- Professionally managed: You can choose to work with a dedicated portfolio manager who will choose and manage your investments based on your preferences and needs. You can expect higher fees with this type of brokerage style.
Before you choose a brokerage to work with, you may want to consider asking the following questions and comparing the responses from multiple brokerages.
- What fees are associated with the account?
- What is your minimum initial investment amount?
- Do I have to maintain a certain minimum balance?
- How and when do you provide customer service?
- What are the firm's credentials and qualifications?
Opening a Roth IRA Account
Once you choose a Roth IRA brokerage firm, they can walk you through their required steps for opening your account, but you generally can expect to do the following:
- Submit documentation and information: To open your account, you’ll need to provide the brokerage with any requested documentation or personal information, such as your Social Security and driver’s license numbers, your employer’s name and address, statement information for assets or cash you are transferring, and beneficiary information.
- Make an initial deposit: While some Roth IRAs can be opened with a $0 balance, some will have an initial deposit requirement.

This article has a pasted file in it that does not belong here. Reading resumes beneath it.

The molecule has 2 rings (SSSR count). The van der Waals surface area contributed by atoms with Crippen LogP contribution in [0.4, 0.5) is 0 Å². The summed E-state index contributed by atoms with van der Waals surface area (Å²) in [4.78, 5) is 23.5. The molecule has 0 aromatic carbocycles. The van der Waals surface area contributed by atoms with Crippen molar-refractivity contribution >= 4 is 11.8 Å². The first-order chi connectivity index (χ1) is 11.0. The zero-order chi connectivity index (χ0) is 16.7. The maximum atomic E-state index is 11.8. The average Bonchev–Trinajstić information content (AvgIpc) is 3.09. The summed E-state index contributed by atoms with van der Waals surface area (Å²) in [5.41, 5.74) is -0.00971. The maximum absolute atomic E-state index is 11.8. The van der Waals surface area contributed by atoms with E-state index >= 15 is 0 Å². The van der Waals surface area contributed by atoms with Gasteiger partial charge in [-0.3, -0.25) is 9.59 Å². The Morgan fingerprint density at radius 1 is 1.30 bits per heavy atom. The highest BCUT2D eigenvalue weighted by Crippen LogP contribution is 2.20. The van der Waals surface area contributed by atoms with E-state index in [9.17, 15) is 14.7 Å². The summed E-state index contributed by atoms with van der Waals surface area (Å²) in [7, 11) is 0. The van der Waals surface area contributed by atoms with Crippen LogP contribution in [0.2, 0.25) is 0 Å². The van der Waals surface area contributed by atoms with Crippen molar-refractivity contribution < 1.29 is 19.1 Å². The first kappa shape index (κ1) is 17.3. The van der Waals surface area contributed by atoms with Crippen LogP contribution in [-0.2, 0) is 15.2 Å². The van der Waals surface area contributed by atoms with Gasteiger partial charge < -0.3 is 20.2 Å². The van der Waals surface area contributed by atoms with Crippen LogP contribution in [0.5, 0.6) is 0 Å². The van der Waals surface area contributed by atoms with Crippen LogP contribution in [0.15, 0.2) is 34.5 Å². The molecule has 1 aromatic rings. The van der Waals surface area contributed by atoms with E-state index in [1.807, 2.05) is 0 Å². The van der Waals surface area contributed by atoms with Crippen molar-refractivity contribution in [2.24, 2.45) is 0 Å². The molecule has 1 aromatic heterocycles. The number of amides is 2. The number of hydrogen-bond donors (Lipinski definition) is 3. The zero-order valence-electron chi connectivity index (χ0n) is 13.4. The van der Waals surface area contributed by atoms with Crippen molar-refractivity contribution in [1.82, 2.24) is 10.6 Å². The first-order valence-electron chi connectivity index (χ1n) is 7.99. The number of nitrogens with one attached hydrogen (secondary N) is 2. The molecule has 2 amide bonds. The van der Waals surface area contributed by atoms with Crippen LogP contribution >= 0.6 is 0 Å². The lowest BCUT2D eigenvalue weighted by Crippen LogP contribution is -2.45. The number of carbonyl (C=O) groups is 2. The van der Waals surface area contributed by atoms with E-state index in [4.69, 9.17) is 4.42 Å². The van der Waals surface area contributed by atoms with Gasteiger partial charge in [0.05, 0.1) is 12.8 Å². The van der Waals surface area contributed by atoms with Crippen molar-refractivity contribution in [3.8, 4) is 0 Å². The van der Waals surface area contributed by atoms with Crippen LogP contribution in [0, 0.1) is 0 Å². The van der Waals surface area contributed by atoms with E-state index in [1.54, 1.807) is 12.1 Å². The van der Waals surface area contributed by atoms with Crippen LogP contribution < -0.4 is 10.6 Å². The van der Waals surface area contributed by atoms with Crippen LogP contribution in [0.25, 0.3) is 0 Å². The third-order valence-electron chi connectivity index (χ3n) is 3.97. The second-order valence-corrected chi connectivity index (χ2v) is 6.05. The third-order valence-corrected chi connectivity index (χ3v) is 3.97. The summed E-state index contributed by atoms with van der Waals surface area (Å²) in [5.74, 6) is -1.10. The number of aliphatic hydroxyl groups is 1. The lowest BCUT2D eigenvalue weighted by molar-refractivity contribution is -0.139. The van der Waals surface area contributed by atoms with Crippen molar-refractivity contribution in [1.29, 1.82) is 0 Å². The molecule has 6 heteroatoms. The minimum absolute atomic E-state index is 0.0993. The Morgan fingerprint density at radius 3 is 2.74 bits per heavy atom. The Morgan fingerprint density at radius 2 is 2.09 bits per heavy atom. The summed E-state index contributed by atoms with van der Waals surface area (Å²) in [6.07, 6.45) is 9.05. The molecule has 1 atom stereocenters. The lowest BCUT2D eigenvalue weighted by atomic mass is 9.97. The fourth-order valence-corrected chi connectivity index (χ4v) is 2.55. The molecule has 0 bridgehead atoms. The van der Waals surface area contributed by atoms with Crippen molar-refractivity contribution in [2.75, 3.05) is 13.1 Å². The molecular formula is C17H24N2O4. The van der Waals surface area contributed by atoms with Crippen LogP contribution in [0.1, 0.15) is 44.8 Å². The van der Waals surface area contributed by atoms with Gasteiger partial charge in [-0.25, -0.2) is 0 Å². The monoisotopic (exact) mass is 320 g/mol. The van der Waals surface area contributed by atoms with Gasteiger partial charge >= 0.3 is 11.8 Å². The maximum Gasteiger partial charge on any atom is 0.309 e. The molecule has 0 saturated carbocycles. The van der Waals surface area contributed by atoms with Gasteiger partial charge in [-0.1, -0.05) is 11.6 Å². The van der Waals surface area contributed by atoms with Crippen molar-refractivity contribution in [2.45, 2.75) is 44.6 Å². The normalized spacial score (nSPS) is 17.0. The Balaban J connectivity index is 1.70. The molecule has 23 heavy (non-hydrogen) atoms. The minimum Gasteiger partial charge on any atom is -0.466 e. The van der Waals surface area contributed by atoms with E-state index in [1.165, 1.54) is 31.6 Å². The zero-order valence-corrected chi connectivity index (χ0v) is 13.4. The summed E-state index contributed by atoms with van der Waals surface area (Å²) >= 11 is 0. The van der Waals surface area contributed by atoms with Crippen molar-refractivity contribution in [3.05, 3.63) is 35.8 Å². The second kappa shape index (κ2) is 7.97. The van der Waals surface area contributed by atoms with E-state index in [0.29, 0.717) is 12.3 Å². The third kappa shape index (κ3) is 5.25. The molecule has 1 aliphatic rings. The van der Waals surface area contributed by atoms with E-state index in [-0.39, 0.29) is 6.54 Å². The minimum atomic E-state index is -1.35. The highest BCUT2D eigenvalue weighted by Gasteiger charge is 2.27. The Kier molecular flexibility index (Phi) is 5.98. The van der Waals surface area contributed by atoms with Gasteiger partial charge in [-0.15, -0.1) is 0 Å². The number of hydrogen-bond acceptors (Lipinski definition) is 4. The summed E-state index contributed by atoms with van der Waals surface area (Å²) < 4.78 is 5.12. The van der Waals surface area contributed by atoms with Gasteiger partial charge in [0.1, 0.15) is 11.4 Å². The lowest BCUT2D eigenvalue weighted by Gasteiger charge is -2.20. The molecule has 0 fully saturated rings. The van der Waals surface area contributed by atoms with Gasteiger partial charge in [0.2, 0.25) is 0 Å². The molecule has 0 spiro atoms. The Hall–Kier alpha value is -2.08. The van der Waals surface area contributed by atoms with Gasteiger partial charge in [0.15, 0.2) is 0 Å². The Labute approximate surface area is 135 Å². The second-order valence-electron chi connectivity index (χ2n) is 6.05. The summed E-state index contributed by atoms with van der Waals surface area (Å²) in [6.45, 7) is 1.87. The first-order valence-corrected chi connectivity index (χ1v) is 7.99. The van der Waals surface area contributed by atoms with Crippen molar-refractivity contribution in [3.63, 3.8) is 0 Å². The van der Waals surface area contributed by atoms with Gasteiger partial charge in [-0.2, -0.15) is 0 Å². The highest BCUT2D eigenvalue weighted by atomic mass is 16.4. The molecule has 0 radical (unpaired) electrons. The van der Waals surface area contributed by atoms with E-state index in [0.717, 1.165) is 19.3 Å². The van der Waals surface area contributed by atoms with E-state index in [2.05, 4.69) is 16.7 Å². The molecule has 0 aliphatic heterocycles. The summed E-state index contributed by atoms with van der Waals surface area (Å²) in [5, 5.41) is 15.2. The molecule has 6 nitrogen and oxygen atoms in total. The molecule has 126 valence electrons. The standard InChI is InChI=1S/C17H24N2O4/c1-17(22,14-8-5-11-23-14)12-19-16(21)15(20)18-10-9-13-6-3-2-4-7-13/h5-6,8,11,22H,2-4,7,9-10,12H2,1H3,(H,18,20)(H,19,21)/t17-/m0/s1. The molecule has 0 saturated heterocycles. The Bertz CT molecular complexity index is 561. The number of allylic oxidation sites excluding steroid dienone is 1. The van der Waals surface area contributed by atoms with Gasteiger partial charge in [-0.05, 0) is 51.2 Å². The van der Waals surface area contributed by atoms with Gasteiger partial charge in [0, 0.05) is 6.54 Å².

- Set up recurring deposits: These deposits will come directly out of your paycheck or bank account.
- Choose your investments: If you didn’t choose a professionally managed brokerage account, you’ll need to choose your own investments.
How long it takes to open a Roth IRA will depend on the brokerage firm you use, but it shouldn’t take too long. For example, TD Ameritrade advertises their account opening process only takes 15 minutes.
Investing After Your Roth IRA Is Open
When it comes time to choose your investment, how you do so will depend on the type of brokerage style you selected. Different brokerages offer varying types of investment products (some may offer limited products or only their own funds), but generally, these include investments like stocks, bonds, mutual funds, and exchange-traded funds (ETFs).
To make as much progress as possible, it’s a good idea to fund your Roth IRA every month and, if you can afford to, make the maximum allowable contribution each year.
In addition to eligibility, your MAGI also affects how much you can contribute to an IRA, but the most you can contribute annually to all of your IRAs combined (if you have a Roth and Traditional IRA) is $6,000 if you're under age 50, and $7,000, if you're 50 or older.
You can monitor how your investments are performing and update your portfolio from time to time. An advisor may do this for you or the investments may automatically update, depending on the type of brokerage style you selected. Either way it’s a good habit to check in on your investments from time to time.
Frequently Asked Questions (FAQs)
How old do you have to be to open a Roth IRA?
To open a Roth IRA, you usually need to be 18 or 21 years old or have an adult to serve as custodian of your account until the child reaches a required age, at which time control of the assets must be transferred to the young person. The age depends on the state where the minor lives.